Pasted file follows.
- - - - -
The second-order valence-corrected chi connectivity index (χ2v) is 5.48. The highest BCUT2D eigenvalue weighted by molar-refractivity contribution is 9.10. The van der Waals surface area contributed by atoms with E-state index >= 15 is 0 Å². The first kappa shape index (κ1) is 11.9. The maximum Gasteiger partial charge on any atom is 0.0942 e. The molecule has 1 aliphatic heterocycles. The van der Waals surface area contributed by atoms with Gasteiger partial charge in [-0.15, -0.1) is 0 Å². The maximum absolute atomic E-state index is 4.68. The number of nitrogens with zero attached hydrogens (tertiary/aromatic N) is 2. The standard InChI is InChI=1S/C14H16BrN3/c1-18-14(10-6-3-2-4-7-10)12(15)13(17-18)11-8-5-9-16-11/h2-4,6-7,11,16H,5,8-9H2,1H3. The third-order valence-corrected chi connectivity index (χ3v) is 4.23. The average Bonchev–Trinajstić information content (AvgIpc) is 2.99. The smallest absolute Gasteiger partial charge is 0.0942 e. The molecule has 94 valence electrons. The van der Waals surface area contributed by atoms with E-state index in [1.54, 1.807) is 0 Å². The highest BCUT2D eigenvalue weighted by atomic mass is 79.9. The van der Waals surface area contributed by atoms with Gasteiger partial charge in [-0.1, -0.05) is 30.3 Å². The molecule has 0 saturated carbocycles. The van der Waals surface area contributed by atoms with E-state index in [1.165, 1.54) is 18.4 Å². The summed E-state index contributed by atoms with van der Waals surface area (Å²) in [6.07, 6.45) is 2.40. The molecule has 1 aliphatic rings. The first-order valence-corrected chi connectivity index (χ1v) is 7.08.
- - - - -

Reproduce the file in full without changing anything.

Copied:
The second-order valence-corrected chi connectivity index (χ2v) is 5.48. The highest BCUT2D eigenvalue weighted by molar-refractivity contribution is 9.10. The van der Waals surface area contributed by atoms with E-state index >= 15 is 0 Å². The first kappa shape index (κ1) is 11.9. The maximum Gasteiger partial charge on any atom is 0.0942 e. The molecule has 1 aliphatic heterocycles. The van der Waals surface area contributed by atoms with Gasteiger partial charge in [-0.15, -0.1) is 0 Å². The maximum absolute atomic E-state index is 4.68. The number of nitrogens with zero attached hydrogens (tertiary/aromatic N) is 2. The standard InChI is InChI=1S/C14H16BrN3/c1-18-14(10-6-3-2-4-7-10)12(15)13(17-18)11-8-5-9-16-11/h2-4,6-7,11,16H,5,8-9H2,1H3. The third-order valence-corrected chi connectivity index (χ3v) is 4.23. The average Bonchev–Trinajstić information content (AvgIpc) is 2.99. The smallest absolute Gasteiger partial charge is 0.0942 e. The molecule has 94 valence electrons. The van der Waals surface area contributed by atoms with E-state index in [1.54, 1.807) is 0 Å². The highest BCUT2D eigenvalue weighted by atomic mass is 79.9. The van der Waals surface area contributed by atoms with Gasteiger partial charge in [-0.1, -0.05) is 30.3 Å². The molecule has 0 saturated carbocycles. The van der Waals surface area contributed by atoms with E-state index in [1.165, 1.54) is 18.4 Å². The summed E-state index contributed by atoms with van der Waals surface area (Å²) in [6.07, 6.45) is 2.40. The molecule has 1 aliphatic rings. The first-order valence-corrected chi connectivity index (χ1v) is 7.08.